Have you ever been so hungry or thirsty that you cannot think straight? Or said something like, “What I wouldn’t give for a drink right now?” I certainly have.
Over the last little while I have been listening to Fr. Mike Schmitz’s The Bible in a Year podcast. I am a little behind and last week I caught the episode from January 12th.
In it, I heard a story from the book of Genesis about Jacob and Esau, twin sons of Isaac, who is the son of Abraham. To sum it up, Esau, the older twin, returns from a day spent outdoors and is famished. He finds Jacob making a lentil porridge and asks Jacob for something to eat. Jacob then tells Esau that he can have some if he agrees to give Jacob his birthright. His share of his father’s inheritance. Esau, being so hungry that he thinks he might die, swears to give his birthright to his younger twin in exchange for…a bowl of beans.
There are many stories in the Scriptures where biblical characters act in ways that make no sense to me. It is very tempting to look at them and wonder how someone could be so stupid.
Fr. Mike’s reflection on this quickly gets to the point. As with many things, when I take a moment to reflect on my own life, I am less tempted to judge.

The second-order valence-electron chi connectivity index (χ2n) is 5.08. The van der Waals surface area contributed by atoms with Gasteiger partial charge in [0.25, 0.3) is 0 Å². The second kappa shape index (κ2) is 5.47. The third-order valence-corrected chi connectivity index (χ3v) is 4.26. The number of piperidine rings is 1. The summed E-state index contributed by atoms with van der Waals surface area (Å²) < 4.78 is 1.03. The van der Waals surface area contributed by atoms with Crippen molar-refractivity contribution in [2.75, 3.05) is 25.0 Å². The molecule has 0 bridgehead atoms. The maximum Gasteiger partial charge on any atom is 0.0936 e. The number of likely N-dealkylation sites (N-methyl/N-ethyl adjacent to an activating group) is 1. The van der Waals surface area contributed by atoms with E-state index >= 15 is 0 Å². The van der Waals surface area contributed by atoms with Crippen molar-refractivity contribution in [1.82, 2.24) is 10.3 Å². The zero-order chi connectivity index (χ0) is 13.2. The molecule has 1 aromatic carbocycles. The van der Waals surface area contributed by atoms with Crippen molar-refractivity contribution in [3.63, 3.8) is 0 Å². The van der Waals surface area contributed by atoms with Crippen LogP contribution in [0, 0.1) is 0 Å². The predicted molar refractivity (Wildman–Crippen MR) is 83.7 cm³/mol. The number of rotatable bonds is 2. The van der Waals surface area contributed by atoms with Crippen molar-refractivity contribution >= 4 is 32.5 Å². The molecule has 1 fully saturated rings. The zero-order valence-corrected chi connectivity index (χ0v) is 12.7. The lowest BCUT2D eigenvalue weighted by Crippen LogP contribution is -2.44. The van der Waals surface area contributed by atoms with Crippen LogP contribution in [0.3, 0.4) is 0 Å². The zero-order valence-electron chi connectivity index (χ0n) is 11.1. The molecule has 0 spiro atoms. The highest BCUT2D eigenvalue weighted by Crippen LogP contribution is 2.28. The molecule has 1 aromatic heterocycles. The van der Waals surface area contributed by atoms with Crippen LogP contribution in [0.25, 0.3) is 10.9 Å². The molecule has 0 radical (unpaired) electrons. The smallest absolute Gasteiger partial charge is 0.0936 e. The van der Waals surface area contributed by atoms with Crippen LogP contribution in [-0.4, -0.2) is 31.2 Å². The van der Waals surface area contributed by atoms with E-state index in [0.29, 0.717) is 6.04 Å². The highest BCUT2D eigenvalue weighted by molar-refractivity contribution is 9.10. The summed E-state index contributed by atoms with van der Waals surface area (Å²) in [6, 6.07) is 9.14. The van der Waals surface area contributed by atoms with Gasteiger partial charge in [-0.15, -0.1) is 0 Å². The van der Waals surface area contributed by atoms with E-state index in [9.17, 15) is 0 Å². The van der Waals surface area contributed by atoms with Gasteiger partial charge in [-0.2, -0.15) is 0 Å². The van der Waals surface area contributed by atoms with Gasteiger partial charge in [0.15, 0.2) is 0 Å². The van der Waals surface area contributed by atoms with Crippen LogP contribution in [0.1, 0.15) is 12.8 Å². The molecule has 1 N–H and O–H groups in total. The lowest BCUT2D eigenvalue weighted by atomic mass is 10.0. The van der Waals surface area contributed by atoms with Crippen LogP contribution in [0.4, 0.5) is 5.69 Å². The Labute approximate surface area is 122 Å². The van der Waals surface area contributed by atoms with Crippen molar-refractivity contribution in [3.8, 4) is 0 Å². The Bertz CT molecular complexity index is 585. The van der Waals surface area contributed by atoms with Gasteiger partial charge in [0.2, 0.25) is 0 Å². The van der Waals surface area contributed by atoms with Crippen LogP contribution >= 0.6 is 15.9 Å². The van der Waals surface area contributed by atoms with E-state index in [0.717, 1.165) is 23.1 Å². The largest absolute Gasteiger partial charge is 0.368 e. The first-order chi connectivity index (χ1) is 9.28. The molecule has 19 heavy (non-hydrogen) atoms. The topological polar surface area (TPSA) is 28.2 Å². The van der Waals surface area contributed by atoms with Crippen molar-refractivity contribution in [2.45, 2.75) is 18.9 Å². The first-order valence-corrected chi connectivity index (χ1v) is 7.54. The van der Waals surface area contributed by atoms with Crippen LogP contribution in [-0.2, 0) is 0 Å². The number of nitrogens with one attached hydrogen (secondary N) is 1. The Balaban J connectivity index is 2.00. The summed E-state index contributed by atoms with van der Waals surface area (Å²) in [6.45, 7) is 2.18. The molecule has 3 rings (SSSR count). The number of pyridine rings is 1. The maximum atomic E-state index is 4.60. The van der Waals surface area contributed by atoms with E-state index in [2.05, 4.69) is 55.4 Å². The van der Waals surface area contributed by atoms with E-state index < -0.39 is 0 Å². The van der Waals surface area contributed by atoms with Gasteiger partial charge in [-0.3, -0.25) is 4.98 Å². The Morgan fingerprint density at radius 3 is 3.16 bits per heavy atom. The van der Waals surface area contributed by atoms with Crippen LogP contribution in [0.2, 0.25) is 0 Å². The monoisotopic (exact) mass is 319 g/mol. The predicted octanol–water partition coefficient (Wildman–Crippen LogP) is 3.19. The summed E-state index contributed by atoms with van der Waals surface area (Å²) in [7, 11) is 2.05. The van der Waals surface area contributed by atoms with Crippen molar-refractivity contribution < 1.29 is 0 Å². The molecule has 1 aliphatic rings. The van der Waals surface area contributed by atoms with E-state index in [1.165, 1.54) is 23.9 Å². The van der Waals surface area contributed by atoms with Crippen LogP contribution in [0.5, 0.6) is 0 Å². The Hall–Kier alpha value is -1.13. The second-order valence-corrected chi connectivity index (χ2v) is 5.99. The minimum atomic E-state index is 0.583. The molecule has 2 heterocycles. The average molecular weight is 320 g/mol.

I would like to think that I am not capable of trading something of value for something temporary and finite, but the truth is that it can happen all the time.
An Eternal Inheritance
If what is on offer from God the Father is eternal life (I believe it is), then in theory every decision that I make should align with the path that is going to lead me there.
Yet in my story and all our stories, there are moments that we trade our inheritance for the equivalent of a bowl of beans.
The examples can range from the benign to the very serious. I will use the example of binge-watching TV. Going to bed at a decent time is a constant struggle for me. Most nights, by 10pm I know I just need to go to bed. Going to bed will give me the best chance of getting up feeling rested and ready for the next day. It will help me be a better husband, father, and leader. These are the things God is calling me towards and to grow in.
Often, however, I choose to sit down and watch an episode or two of something on Netflix. This might result in a third episode, when I ultimately fall asleep and wake up three hours later with a kink in my neck and all the lights still on. I stumble up to bed, struggle to fall asleep again, and find myself feeling like garbage in the morning.
I am not suggesting that falling asleep on the couch is a grave sin or that I am ruining my life when it happens. But the truth is, be it TV or some other temporary distraction, I have given up some of my capacity for the next day. The capacity to love, to serve, or to be present – for three episodes of TV.
Again, watching TV at night is not inherently bad. It is often a nice way to relax at the end of the day. What I am saying is my choice to give up something good for me and those I love for something temporary is short-sighted.